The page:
A history of the Grateful Dead, as told through its concert recordings:

“After Garcia died, Lesh was briefly involved in vetting the live releases from the vault. He also spent a great deal of time listening to the output of the final years, hoping to find material worth releasing, but came across little that made the grade. ‘It’s tremendously time-consuming, and often really boring, to listen back to what you did years ago,’ he said. ‘What bores me the most is listening to show after show, and it’s just average. You’re just going through the motions. Everything seemed better at the time than it turns out to be on tape.’ When he listens to music today, it tends to be Bach. ‘I also listen to a lot of country music, you know, like the new country music. Brad Paisley.’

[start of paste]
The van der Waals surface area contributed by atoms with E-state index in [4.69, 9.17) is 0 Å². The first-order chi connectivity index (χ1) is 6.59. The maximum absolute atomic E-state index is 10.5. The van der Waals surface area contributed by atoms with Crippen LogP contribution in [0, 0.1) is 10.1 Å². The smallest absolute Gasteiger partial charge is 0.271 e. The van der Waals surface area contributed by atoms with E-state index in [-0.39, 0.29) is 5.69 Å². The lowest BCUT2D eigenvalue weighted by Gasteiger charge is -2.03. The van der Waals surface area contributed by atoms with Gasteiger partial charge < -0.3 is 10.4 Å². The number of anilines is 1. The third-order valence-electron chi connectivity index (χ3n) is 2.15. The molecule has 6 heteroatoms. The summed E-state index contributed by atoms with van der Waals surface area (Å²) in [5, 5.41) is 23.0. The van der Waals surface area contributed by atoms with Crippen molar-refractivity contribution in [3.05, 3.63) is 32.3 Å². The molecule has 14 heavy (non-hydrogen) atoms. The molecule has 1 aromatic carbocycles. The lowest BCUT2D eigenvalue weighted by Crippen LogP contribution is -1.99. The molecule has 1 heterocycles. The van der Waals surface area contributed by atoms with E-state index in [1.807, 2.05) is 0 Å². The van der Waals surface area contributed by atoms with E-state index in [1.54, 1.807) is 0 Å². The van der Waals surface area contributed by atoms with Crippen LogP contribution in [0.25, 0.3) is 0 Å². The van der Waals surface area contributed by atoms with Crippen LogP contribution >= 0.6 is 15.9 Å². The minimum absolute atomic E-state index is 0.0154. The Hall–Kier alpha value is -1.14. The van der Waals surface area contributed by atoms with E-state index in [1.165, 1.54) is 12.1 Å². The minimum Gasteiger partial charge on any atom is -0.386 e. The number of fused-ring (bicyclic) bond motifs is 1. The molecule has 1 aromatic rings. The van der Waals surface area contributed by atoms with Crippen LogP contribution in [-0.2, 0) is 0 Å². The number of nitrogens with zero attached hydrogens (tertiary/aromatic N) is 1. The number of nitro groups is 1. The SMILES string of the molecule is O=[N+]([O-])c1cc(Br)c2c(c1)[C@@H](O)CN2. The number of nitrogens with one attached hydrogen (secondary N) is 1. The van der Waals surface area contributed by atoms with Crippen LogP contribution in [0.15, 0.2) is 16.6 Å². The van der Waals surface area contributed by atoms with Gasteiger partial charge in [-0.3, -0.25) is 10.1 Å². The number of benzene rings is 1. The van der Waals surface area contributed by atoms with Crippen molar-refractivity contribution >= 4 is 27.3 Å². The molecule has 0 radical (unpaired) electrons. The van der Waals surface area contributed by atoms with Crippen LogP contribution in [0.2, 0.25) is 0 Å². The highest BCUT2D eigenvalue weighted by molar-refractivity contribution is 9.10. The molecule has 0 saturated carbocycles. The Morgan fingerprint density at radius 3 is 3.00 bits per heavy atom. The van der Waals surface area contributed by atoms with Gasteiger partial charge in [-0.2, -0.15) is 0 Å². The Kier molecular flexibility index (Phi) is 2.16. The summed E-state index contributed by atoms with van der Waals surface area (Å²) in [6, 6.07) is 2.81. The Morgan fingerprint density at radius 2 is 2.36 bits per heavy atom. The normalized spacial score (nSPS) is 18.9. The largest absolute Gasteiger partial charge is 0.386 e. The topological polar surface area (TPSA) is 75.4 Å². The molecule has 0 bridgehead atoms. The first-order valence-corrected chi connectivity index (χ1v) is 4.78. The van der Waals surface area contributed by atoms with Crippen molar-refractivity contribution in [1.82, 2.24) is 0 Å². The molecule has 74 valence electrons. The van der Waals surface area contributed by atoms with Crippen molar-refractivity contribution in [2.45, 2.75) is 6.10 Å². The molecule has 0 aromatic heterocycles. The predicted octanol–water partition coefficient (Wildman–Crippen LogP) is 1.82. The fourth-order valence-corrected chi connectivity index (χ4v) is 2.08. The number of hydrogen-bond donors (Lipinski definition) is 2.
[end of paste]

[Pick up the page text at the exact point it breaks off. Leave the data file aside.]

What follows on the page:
“When I asked him about last year’s giant Europe ’72 release, he said, ‘I have to admit, I have not listened to it.’ It should surprise no one that Lesh can recall little or nothing of many Heads’ cherished nights. ‘Sometimes I remember what they looked like, what they felt like,’ he said. I ran a few dates by Lesh, mentioning the venue, the context, the set list, the high points—such as a certain transition in Scar->Fire. ‘Scar-Fire?’ he repeated, unfamiliar with the shorthand. I may as well have been a Ukrainian Trekkie accosting Leonard Nimoy on the street. ‘The Fox in Atlanta? I don’t remember,’ Lesh said, with a look that seemed to combine apology and condescension. The eighties dates in particular provoked a curdled look. ‘I may have consciously blocked out some of this stuff,’ he said. ‘It was very distressing to see Jerry fall apart. It seemed like the negation of everything we’d ever worked for. It wasn’t a tribe or a cult or a boys’ club, or anything like that. It was a living organism of several people. It was Homo gestalt. Did you ever read Theodore Sturgeon? “More Than Human.” Check it out. That’s the conceptual matrix.’